The Park Avenue Armory is a nice venue I guess, but it is a also a noticeable architectural landmark of the city of New York. I was lucky enough to visit the building and learn all about it. Here are a few pics and facts for you to virtually tour the building with me!
The armory was constructed in 1870 for the 7th regiment of the National Guard to play a civic role in the community. Its population was wealthy and educated, worldly travelers, arts appreciators of the upper class. With its building looking towards Park Avenue and back at the tenements, the National guards was often called to deal with local riots. It was the only privately funded armory in the US. Young men were sent for a couple months of training before being part of the “club”. These regimen paid money to be part of the armory and wore suits from Brook Brothers.In 1990, a non-profit was created to protect the building and a massive restoration started right away. The goal was to use the space for contemporary events, such as music concerts, art installations and educational programs. The Armory offers its own programming, even if partnerships with other institutions happen frequently. A lease was signed with the State of NY and the building has been on the NY landmark watch list since 2000. The renovation is laid out with different phases (currently the 10th) and aims at bringing the building up to code.
The board room is where men gathered to discuss politics or attend chambers music concerts. The chandelier was designed in 1897 but globes were added later to bridge with the gas-lighted original building.
The renovation architects took the party to peel the existing layers to reveal the hidden conditions, showing clearly what is original and what is not. The damaged earlier layers are shamelessly shown. A contemporary touch was added with new light fixtures – designed by the architect – and curtains. A major lead removal plan was also part of the project.
The armory was used for diners, parties, events; it was a men’s club. Ladies were invited only for special events like fundraisers or galas. They used the tea room and its washroom, which will later become a limiting factor for the building attendance.
The Veterans room where old members used to hang out recently reopened but was under construction when I visited. With a glimpse inside, I saw craftsmen taking the room apart, disassembling wall panels, to later build them back up. The Architects Newspaper published a post about the renovation of this room, see here.
It is always very impressive to see a space as large as the Drill Hall, especially in the city. It was originally built for military marching rehearsal but soon (1882) was used to held concerts and huge themed parties. The antique shows were held here until the late 1950s. Now it is the venue of about 6 shows/year and is run completely non-profit. Every now and then, private events would happen in between arts shows to pay for its maintenance. The organization of public flow, staging and art pieces installation are not a easy at such a large scale. This room is 65,000 sf and has a raffle range below.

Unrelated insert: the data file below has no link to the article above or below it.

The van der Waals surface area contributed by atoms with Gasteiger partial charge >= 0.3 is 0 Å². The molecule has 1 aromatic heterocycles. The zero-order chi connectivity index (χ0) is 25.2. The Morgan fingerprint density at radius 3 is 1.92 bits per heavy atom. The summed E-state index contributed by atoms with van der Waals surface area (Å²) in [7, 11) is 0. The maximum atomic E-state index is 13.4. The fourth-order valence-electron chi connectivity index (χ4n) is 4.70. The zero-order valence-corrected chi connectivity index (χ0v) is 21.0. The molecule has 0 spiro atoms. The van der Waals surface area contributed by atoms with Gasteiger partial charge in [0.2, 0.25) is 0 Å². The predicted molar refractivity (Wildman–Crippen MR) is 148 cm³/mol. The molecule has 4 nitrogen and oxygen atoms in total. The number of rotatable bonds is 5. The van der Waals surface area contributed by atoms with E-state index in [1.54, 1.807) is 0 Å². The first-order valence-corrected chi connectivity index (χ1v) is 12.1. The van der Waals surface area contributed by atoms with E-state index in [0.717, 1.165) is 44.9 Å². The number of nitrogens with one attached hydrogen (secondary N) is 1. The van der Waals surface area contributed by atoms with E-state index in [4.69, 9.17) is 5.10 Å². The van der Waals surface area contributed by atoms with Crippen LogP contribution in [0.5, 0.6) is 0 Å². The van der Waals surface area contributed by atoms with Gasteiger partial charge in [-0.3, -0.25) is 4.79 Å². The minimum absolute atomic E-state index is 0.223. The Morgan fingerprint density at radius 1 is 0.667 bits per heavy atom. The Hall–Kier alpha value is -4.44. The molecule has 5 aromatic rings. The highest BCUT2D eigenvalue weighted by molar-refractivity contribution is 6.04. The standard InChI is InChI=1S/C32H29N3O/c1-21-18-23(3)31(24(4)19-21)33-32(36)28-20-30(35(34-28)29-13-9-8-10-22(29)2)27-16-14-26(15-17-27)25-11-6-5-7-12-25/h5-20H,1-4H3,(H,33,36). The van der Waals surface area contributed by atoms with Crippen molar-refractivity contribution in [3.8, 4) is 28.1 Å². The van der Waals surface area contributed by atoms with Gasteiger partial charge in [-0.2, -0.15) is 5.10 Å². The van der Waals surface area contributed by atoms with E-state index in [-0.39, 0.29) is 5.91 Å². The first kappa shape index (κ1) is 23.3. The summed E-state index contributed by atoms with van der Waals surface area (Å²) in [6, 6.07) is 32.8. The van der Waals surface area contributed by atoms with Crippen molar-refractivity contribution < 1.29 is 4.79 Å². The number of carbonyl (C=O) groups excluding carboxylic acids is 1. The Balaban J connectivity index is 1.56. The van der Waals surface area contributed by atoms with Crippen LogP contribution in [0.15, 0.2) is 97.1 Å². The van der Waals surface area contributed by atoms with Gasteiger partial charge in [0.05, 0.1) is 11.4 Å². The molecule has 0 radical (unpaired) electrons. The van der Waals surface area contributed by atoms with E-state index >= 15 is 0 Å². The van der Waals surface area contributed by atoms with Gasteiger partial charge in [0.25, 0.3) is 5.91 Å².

In the end, the many rooms of the first floor and acoustic design allow several simultaneous events. Let’s now go upstairs.
Company rooms were named from A to K and hosted fraternities grouped by interest: baseball, shooting, horses, theater and singing, business, and so on. Each group, of about 100 members, was assigned a bare room and arranged their own decoration, choosing their style, artisans, furniture, lockers arrangement, etc. Rich and famous families have been through these rooms, like the Roosevelt at Company E or the Lefferts at Company D. One of the company even had a piano for their glee club parties. The AC concealed in lockers is one of the greatest feature of this renovation, achieving an upgrade that does not puncture the historic decorative faces.
Two more companies were created in 1909, and then a few more before WWII. But then the Armory downsized drastically and within a new context, the rules changed. The war marked the end of an era.
Note: I apologize for the poor quality of my photos. For better pictures, see here for the drill hall, see here for the historic reception rooms, see here for architectural details. If you want a more thorough history and high quality footings of the building, the best is to watch this short documentary from thirteen.org. If you want to learn all about the renovation itself, the architects’ website is what you should look at.